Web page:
When news broke of Aretha Franklin’s passing on Thursday, the internet began its traditional mourning ritual. Instagram and Twitter were flooded with an outpouring of heartfelt memories, stylish photos, and instant-classic GIFs.
In addition to this video of the late Queen of Soul brushing a mink coat off her shoulders with a shrug, another GIF stood out to me. It’s a quieter moment, in which Franklin sets down her purse before strutting onto the red carpet. She looks as though she ambled in off the street with all her stuff. Oh, an event? For me? And then pow! She hits us with that strut. “Aretha’s dedication to her purse is the stuff of legend,” writer R. Eric Thomas tweeted as one caption. Of course, Franklin’s talents are stuff of legend, too, but her bags were inextricable to her person — she never let them out of her sight — and are therefore part of her legacy as well.
One could read Franklin’s love of designer purses as a diva move, alongside her well-documented affection for feathers and fur. But that doesn’t quite get at the full story. In a 2016 profile for The New Yorker, David Remnick visited Franklin backstage one night in Ontario. Although her purses were always designer — Chanel and Louis Vuitton were her favorites — it was their contents, not their branding, that was perhaps most valuable. Remnick reports:
On the counter in front of her, next to her makeup mirror and hairbrush, were small stacks of hundred-dollar bills. She collects on the spot or she does not sing. The cash goes into her handbag and the handbag either stays with her security team or goes out onstage and resides, within eyeshot, on the piano. ‘It’s the era she grew up in—she saw so many people, like Ray Charles and B. B. King, get ripped off,’ a close friend, the television host and author Tavis Smiley, told me. ‘There is the sense in her very often that people are out to harm you. And she won’t have it. You are not going to disrespect her.’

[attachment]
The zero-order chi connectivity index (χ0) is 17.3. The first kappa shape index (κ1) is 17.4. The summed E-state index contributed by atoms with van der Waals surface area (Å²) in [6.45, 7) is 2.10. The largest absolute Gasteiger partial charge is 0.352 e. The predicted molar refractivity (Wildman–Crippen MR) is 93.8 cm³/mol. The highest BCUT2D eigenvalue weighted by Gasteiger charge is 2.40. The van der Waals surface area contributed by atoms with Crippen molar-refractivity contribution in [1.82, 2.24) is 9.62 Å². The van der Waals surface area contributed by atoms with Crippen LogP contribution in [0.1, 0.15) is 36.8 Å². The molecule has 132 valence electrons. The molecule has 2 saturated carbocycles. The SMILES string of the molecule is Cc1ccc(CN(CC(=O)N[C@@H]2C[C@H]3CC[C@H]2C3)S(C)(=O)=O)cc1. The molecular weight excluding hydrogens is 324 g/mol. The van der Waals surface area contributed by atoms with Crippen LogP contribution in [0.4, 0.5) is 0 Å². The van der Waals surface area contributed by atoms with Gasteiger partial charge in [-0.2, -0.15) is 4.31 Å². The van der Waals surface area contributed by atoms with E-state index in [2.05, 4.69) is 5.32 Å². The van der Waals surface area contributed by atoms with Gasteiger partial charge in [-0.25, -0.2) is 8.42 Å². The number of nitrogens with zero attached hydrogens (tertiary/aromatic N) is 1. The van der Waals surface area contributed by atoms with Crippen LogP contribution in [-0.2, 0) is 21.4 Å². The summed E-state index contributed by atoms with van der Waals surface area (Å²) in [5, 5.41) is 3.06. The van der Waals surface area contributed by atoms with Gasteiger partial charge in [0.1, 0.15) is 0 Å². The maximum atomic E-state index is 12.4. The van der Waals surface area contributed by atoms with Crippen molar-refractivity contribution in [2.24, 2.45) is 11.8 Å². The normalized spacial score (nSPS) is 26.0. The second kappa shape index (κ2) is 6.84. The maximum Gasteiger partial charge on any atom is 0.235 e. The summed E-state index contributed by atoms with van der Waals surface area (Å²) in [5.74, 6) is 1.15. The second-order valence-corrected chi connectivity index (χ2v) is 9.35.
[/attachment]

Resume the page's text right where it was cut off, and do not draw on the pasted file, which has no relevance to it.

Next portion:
Knowing this, it makes sense why Franklin would want to keep such a close eye on her handbags. Not only were they full of hard-earned cash, like your grandmother’s mattress, but Franklin was also looking out for herself. Sure, she eventually became a million-dollar recording artist who could afford to lose a bag or two — and maybe even a paycheck — but she was no fool. She knew her worth, even if others might have tried to tell her otherwise.
The daughter of a gospel singer and a well-known pastor, Franklin was raised in the Baptist Church, which inspired both her music and her style. Handbags are just as integral to a church outfit as a glorious hat — of which Franklin also had many. As the Cut’s resident church fashion expert, Lindsay Peoples Wagner told me, it’s all about the “full look for Jesus.” So, this could also explain why Franklin carried a designer purse everywhere; she always looked her Sunday best. And then some.
The style tenets of the black church also align with its more general message of resilience — of looking and being your best self when others want to bring you down. President Obama wrote to Remnick that, like African-American spirituals, Franklin’s music embodied “the way that hardship and sorrow were transformed into something full of beauty and vitality and hope.” On some level, Franklin’s handbags seemed to encapsulate this sentiment as well.
Nothing could ever detract from Franklin’s music, but the things she carried were deliberately placed in the background for everyone to see. Franklin’s handbags arguably served as a subtle symbol of African-American oppression — that, despite how much she gave to the world, she still knew she might be slighted. But they were also a symbol of her transcendence. She owned those designer handbags, and their contents, proudly. She kept them safe. And she would have you know it, too.